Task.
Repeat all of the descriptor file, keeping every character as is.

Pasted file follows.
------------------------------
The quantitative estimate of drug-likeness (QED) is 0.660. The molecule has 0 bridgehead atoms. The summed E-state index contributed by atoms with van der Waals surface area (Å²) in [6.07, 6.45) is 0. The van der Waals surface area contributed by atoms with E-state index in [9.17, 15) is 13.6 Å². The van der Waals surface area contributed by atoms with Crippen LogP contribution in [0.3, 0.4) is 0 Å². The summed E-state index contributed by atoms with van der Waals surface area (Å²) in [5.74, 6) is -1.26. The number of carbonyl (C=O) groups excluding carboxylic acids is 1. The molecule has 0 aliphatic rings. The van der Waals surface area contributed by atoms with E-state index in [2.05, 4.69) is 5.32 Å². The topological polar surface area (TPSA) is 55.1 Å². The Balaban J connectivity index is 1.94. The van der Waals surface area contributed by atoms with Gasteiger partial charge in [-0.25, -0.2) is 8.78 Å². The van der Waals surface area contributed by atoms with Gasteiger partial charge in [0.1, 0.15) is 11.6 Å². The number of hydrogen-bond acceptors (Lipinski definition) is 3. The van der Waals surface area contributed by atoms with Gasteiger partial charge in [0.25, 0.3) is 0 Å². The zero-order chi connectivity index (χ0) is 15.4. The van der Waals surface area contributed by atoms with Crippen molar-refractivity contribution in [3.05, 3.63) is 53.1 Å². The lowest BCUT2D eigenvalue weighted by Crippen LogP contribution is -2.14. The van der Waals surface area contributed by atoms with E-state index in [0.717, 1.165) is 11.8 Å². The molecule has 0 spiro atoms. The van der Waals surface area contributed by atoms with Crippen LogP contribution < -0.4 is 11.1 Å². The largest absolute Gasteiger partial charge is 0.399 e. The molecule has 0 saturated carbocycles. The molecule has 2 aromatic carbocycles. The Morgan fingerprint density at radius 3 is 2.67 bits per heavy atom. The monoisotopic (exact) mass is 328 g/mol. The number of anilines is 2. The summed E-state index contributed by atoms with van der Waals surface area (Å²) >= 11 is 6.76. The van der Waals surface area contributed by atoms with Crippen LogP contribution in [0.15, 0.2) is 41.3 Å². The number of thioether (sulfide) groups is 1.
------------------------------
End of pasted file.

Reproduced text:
The quantitative estimate of drug-likeness (QED) is 0.660. The molecule has 0 bridgehead atoms. The summed E-state index contributed by atoms with van der Waals surface area (Å²) in [6.07, 6.45) is 0. The van der Waals surface area contributed by atoms with E-state index in [9.17, 15) is 13.6 Å². The van der Waals surface area contributed by atoms with Crippen LogP contribution in [0.3, 0.4) is 0 Å². The summed E-state index contributed by atoms with van der Waals surface area (Å²) in [5.74, 6) is -1.26. The number of carbonyl (C=O) groups excluding carboxylic acids is 1. The molecule has 0 aliphatic rings. The van der Waals surface area contributed by atoms with E-state index in [2.05, 4.69) is 5.32 Å². The topological polar surface area (TPSA) is 55.1 Å². The Balaban J connectivity index is 1.94. The van der Waals surface area contributed by atoms with Gasteiger partial charge in [-0.25, -0.2) is 8.78 Å². The van der Waals surface area contributed by atoms with Gasteiger partial charge in [0.1, 0.15) is 11.6 Å². The number of hydrogen-bond acceptors (Lipinski definition) is 3. The van der Waals surface area contributed by atoms with Gasteiger partial charge in [0.25, 0.3) is 0 Å². The zero-order chi connectivity index (χ0) is 15.4. The van der Waals surface area contributed by atoms with Crippen molar-refractivity contribution in [3.05, 3.63) is 53.1 Å². The lowest BCUT2D eigenvalue weighted by Crippen LogP contribution is -2.14. The van der Waals surface area contributed by atoms with E-state index in [0.717, 1.165) is 11.8 Å². The molecule has 0 spiro atoms. The van der Waals surface area contributed by atoms with Crippen LogP contribution < -0.4 is 11.1 Å². The largest absolute Gasteiger partial charge is 0.399 e. The molecule has 0 saturated carbocycles. The molecule has 2 aromatic carbocycles. The Morgan fingerprint density at radius 3 is 2.67 bits per heavy atom. The monoisotopic (exact) mass is 328 g/mol. The number of anilines is 2. The summed E-state index contributed by atoms with van der Waals surface area (Å²) >= 11 is 6.76. The van der Waals surface area contributed by atoms with Crippen LogP contribution in [0.15, 0.2) is 41.3 Å². The number of thioether (sulfide) groups is 1.